Sequels are always an interesting subject in the gaming community and therefore tend to be harder to review than any other game. While reviewing Shank 2, I couldn’t help but recognize how much of an improvement the game is from the first, yet it feels similar at the same time. Klei didn’t try to reinvent the series with Shank 2, but instead set out to tweak and perfect the Shank experience and they accomplished this beautifully.
Shank is in the shit again and when the lives of those close to him are endangered, Shank sets out on a redemption filled rampage. Shank moves much more fluidly than ever, especially in regards to dodging enemy attacks. Simply flicking the right stick will send him rolling to safety instead of the button combination required in the first. Picking up items and attacking are now two different buttons as well, so constantly picking up dropped items in the middle of a fight is a thing of the past.
At the beginning of each of the eight levels you are able to select your load out from the unlocked weapons. Throughout the levels you will pick up and use enemy weapons after disarming them; at set moments in the levels you will be given new weapons. There’s a variety to use: baseball bats, lead pipes, frying pans…fish. Yes, a massive fish. Strangely enough though there is not a trophy tied to using it. With your shanks being used for the light attacks, the heavy and ranged attacks depend on the selected load out. It’s always a tough decision to pick from the slow and powerful chainsaw to the slice and dice ready machetes, so choose carefully.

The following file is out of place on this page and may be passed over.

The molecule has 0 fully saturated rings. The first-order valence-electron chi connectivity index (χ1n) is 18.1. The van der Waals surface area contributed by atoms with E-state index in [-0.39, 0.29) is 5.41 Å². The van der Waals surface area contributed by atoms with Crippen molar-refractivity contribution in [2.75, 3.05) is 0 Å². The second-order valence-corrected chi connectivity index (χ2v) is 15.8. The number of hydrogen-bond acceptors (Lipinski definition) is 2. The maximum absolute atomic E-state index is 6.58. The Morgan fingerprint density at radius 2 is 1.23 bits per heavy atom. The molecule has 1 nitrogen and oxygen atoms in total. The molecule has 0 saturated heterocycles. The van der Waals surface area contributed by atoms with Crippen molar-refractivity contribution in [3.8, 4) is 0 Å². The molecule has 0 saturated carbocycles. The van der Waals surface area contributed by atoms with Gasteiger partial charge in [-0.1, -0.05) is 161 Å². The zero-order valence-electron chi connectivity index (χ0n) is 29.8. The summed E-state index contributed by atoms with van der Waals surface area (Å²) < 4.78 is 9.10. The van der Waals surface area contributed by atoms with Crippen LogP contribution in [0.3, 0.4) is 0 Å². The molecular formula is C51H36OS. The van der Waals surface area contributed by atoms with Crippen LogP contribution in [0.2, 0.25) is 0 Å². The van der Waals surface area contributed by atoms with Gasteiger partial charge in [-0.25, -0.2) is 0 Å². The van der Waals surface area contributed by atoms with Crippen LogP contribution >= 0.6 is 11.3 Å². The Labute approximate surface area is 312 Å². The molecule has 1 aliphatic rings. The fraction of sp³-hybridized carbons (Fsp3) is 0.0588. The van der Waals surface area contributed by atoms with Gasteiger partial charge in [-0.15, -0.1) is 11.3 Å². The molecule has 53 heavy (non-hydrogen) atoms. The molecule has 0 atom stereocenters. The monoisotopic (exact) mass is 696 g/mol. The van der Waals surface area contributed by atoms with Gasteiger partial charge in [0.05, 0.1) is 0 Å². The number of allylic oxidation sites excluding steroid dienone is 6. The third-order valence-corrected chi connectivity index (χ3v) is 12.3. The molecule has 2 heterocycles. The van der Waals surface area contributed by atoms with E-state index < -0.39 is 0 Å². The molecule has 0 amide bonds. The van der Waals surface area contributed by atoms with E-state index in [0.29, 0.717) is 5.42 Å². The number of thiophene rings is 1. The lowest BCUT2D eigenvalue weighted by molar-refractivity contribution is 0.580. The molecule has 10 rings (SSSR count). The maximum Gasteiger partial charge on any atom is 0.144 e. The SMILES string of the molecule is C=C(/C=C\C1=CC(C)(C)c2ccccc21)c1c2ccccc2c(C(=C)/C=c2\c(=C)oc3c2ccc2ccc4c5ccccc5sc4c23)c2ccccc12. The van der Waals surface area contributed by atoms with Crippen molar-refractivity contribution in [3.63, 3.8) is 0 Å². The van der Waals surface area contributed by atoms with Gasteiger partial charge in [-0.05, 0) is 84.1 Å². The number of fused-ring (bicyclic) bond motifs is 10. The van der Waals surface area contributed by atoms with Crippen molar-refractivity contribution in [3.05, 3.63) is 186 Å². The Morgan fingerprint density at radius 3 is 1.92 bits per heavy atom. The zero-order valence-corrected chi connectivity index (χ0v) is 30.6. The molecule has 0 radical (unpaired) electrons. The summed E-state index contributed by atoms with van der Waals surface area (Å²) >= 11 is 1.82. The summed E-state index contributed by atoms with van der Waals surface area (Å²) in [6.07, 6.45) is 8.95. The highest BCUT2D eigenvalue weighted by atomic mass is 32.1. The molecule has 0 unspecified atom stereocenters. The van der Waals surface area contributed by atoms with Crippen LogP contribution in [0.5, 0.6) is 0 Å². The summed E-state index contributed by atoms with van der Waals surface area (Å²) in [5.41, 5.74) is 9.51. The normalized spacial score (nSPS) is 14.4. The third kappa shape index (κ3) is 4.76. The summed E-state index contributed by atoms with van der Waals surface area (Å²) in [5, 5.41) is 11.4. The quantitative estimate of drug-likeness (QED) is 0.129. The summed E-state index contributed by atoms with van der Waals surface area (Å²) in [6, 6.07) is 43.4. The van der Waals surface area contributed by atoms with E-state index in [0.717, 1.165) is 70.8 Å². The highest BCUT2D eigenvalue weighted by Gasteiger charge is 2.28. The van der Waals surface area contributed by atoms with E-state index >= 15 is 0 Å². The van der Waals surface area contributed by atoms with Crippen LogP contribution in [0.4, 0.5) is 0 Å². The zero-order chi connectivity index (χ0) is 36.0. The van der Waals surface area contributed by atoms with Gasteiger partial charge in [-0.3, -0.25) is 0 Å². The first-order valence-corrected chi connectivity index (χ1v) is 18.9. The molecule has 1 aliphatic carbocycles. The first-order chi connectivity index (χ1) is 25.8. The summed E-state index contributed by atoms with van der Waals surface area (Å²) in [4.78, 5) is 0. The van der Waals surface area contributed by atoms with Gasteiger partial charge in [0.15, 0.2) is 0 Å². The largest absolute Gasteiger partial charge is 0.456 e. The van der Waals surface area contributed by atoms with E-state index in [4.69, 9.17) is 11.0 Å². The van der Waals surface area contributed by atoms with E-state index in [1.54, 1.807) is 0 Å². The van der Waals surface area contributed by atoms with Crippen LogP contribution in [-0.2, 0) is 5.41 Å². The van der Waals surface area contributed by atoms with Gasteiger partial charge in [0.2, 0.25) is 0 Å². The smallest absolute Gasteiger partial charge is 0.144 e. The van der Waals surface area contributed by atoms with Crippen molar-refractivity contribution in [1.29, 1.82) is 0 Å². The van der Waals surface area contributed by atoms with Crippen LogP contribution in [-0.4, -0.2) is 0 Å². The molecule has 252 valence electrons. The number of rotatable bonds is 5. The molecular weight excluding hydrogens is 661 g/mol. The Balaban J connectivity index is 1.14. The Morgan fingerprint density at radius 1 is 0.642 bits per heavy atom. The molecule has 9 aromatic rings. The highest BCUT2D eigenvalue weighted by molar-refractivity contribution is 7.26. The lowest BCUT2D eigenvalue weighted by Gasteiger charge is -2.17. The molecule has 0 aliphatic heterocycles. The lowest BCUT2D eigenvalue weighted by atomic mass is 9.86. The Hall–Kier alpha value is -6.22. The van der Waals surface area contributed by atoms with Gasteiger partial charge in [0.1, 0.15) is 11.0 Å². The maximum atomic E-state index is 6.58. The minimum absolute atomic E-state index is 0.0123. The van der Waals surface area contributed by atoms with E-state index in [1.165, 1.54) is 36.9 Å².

Enemies seemingly come from anywhere; they’ll be shooting from above, running in to get close to take you down and while you weren’t paying attention there’s a guy tossing an endless supply of grenades your way. Countering attacks puts you into an instant kill that is very satisfying to watch over and over. Nothing beats shoving a baseball bat down someones throat. Starting off with simple mindless soldiers that don’t take much to be nothing more than blood splatters and guts, the enemies near the middle of the game start to vary in difficulty. Shielded soldiers will be added to the mix that require heavy attacks to get through the shield and a huge charging character will force you not take a different approach to taken him down. The side-scrolling action is rarely broken up, except for the couple sections where you mount a machine gun. These don’t last long, but are fun to take down huge amounts of enemies in very little time.
While not an overly long single player experience, Shank 2 is a well-done and solid beat ‘em up adventure. The difficulty on the other hand is inconsistent at best which results in some frustrating areas, but with perseverance it can be overcome. I will warn though: there are sections where once you get knocked to the ground, you will be repeatedly get hit without any recovery time.
There is a newly added two-player survival mode that pits the players against wave after wave of enemies while protecting weapon caches. Sadly there are only three different levels and with no other co-op options, most people will probably only play through it once.
Shank 2 didn’t break out of the mold that was set in the first game, but it did deliver on improving and perfecting the Shank formula. The inconsistent difficulty spikes, and weak story hold this game back, but if you are looking for a solid side-scrolling action game then Shank 2 is a definite step up from the original.Note: Shank 2 was reviewed on PlayStation 3. A digital copy of the game was provided by the publisher/developer.